A new incident gave fresh strength to the Jacobin party ; Frederic William, king of Prussia, engaged to co-operate with the emperor Francis to restore the royal anthority in France; their united forces were placed under the command of the duke of Brunswick; and this prince issued a sanguinary and insulting manifesto, which had the effect of uniting all the French factions in the defence of their common

country. A declaration issued soon after by the emigrant brothers and relatives of Louis, in which the revolution was bitterly condemned. proved still more injurious to the unfortunate king; scarcely did intelligence of the publication reach Paris, when the palace was attacked by an infuriate mob, the Swiss guards ruthlessly massacred, and Louis with his family, forced to seek shelter in the hall of the national assem bly. The deputies protected his person, but they suspended his regal functions, and committed him a prisoner to a building called the Temple, from having been once a monastery of the knights of that order.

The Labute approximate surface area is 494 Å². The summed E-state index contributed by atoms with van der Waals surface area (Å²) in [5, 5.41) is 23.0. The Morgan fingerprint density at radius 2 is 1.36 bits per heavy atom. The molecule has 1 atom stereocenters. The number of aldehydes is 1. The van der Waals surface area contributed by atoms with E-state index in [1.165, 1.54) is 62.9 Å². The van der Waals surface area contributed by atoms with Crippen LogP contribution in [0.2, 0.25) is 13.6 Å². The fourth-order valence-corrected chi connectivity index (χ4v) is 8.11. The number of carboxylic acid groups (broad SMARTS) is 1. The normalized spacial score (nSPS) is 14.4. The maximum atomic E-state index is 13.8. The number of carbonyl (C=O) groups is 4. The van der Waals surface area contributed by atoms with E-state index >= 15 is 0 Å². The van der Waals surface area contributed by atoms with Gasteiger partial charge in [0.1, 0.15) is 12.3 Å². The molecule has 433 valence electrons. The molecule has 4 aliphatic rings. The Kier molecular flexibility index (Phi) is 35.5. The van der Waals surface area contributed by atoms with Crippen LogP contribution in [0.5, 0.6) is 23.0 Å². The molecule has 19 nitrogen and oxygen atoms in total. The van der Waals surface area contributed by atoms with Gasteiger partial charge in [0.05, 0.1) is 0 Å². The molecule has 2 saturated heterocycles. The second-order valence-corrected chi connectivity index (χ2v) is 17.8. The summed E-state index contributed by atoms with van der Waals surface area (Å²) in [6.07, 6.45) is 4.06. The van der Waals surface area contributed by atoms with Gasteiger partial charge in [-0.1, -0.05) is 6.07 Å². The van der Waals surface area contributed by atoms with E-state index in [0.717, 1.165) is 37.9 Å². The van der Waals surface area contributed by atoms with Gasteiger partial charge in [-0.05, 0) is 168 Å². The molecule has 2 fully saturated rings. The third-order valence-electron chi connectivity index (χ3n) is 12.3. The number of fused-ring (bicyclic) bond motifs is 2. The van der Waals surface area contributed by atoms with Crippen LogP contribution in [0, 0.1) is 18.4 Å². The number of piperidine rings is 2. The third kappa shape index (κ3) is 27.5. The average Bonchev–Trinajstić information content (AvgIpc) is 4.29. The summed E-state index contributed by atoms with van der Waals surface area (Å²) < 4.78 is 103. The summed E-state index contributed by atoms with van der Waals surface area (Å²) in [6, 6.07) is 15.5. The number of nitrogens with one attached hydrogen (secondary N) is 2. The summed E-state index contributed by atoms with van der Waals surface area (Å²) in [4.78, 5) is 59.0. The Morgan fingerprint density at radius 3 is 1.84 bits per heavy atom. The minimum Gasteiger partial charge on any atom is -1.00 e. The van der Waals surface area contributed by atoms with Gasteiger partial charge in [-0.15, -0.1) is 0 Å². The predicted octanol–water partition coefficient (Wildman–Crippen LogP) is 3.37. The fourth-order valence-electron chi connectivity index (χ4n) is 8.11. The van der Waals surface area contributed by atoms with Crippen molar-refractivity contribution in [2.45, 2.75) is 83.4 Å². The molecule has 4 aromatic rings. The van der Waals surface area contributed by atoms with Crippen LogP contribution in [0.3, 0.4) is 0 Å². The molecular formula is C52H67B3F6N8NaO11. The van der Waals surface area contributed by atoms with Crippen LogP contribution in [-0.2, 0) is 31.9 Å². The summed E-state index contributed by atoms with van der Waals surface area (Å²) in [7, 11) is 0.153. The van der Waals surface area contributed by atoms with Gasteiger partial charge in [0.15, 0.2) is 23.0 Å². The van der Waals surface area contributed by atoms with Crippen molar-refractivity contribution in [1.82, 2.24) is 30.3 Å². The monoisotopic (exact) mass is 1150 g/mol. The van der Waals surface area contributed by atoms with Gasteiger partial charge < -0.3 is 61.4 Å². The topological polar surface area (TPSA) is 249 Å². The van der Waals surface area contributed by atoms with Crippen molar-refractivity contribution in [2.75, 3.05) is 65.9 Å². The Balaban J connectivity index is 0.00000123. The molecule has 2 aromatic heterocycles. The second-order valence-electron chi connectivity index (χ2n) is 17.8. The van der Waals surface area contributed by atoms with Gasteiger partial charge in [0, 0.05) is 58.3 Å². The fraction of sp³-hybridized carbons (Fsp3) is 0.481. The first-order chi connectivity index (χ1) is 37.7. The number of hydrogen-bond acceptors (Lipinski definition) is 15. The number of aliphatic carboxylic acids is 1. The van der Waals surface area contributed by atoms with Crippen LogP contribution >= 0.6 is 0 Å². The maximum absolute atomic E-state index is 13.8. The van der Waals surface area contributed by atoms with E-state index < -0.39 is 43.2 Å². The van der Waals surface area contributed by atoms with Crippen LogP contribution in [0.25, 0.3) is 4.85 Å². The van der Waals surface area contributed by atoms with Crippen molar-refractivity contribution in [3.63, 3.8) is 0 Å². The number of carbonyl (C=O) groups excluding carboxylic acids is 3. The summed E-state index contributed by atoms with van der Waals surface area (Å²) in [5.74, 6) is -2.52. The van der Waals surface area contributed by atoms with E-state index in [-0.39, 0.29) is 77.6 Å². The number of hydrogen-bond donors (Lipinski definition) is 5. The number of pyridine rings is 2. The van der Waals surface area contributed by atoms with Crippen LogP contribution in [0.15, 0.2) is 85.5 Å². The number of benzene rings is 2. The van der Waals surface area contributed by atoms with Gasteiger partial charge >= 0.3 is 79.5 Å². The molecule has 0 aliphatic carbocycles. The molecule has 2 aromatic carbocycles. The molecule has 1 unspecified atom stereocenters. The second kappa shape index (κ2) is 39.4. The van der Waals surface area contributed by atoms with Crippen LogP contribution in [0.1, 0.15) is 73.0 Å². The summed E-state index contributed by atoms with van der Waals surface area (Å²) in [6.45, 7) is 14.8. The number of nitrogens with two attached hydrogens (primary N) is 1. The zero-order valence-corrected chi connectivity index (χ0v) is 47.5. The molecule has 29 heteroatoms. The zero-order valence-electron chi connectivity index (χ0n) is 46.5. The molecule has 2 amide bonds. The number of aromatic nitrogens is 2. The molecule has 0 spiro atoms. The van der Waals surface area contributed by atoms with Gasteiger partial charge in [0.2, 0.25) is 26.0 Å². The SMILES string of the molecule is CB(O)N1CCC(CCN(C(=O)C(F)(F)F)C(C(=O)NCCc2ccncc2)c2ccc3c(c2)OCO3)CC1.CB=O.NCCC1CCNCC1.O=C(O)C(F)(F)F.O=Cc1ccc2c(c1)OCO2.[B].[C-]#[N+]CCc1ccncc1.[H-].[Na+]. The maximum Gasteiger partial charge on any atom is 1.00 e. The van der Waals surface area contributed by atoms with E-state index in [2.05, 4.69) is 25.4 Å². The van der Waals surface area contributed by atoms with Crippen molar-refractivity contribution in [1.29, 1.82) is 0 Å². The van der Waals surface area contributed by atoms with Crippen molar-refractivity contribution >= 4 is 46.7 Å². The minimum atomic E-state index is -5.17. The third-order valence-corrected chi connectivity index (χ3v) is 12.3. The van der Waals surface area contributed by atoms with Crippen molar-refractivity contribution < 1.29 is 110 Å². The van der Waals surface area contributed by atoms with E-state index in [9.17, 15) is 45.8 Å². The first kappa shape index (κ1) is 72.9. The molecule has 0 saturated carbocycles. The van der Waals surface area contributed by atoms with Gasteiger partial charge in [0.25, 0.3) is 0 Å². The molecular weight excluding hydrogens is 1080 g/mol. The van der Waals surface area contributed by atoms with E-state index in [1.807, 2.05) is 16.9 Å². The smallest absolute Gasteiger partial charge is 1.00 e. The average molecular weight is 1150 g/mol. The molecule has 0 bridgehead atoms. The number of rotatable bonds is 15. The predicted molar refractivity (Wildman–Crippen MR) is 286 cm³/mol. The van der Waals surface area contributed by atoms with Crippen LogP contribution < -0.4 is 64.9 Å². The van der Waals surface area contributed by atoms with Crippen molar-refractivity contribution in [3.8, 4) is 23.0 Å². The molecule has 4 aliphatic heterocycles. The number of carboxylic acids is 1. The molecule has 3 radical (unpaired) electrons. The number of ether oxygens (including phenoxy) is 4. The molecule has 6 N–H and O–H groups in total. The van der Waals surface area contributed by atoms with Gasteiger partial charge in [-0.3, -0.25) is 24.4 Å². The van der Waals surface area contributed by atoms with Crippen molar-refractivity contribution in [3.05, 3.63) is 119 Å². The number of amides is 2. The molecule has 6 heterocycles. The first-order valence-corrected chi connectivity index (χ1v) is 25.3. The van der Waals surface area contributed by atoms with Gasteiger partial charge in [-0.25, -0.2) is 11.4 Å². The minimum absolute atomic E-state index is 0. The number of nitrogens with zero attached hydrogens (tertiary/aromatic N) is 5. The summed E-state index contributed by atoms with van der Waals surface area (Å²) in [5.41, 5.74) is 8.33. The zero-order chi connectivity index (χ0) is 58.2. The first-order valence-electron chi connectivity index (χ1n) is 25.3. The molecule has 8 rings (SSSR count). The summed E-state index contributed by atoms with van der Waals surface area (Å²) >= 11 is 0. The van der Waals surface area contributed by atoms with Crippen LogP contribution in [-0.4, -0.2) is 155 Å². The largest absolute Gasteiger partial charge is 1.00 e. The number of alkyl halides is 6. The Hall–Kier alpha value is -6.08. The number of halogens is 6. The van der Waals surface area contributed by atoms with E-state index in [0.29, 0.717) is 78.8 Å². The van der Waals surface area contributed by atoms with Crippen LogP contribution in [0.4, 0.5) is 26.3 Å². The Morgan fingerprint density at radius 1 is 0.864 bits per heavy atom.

La Fayette was equally surprised and indignant at these outrages of the Jacobins; he tried to keep the army firm in its allegiance; but all his exertions not being sufficient to accomplish this result